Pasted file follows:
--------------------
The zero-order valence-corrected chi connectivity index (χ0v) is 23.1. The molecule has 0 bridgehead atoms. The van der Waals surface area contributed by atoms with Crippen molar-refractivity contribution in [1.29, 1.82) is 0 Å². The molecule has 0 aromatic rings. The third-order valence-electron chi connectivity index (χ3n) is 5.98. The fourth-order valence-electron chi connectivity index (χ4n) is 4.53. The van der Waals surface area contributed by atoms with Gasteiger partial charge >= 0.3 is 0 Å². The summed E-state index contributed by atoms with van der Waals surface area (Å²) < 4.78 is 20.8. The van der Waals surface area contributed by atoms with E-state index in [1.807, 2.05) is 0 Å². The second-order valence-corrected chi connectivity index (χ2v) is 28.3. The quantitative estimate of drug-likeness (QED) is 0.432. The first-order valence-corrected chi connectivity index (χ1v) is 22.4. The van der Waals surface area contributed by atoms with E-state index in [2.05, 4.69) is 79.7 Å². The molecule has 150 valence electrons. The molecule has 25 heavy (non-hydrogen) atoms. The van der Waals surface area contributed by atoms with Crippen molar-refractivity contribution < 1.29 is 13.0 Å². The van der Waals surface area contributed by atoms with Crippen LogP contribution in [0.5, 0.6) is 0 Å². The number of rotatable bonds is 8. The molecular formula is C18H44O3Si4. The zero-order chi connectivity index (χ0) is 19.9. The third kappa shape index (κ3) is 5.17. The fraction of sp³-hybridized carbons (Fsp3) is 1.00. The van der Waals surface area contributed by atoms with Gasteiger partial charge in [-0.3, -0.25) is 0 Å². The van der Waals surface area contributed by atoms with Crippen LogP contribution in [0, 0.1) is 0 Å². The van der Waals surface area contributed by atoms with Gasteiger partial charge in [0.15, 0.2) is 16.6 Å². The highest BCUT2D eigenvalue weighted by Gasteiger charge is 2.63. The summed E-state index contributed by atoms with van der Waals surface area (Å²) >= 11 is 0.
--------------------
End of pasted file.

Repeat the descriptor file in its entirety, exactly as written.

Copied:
The zero-order valence-corrected chi connectivity index (χ0v) is 23.1. The molecule has 0 bridgehead atoms. The van der Waals surface area contributed by atoms with Crippen molar-refractivity contribution in [1.29, 1.82) is 0 Å². The molecule has 0 aromatic rings. The third-order valence-electron chi connectivity index (χ3n) is 5.98. The fourth-order valence-electron chi connectivity index (χ4n) is 4.53. The van der Waals surface area contributed by atoms with Gasteiger partial charge >= 0.3 is 0 Å². The summed E-state index contributed by atoms with van der Waals surface area (Å²) < 4.78 is 20.8. The van der Waals surface area contributed by atoms with E-state index in [1.807, 2.05) is 0 Å². The second-order valence-corrected chi connectivity index (χ2v) is 28.3. The quantitative estimate of drug-likeness (QED) is 0.432. The first-order valence-corrected chi connectivity index (χ1v) is 22.4. The van der Waals surface area contributed by atoms with E-state index in [2.05, 4.69) is 79.7 Å². The molecule has 150 valence electrons. The molecule has 25 heavy (non-hydrogen) atoms. The van der Waals surface area contributed by atoms with Crippen molar-refractivity contribution < 1.29 is 13.0 Å². The van der Waals surface area contributed by atoms with Crippen LogP contribution in [0.5, 0.6) is 0 Å². The number of rotatable bonds is 8. The molecular formula is C18H44O3Si4. The zero-order chi connectivity index (χ0) is 19.9. The third kappa shape index (κ3) is 5.17. The fraction of sp³-hybridized carbons (Fsp3) is 1.00. The van der Waals surface area contributed by atoms with Gasteiger partial charge in [-0.3, -0.25) is 0 Å². The van der Waals surface area contributed by atoms with Crippen LogP contribution in [0, 0.1) is 0 Å². The van der Waals surface area contributed by atoms with Gasteiger partial charge in [0.15, 0.2) is 16.6 Å². The highest BCUT2D eigenvalue weighted by Gasteiger charge is 2.63. The summed E-state index contributed by atoms with van der Waals surface area (Å²) >= 11 is 0.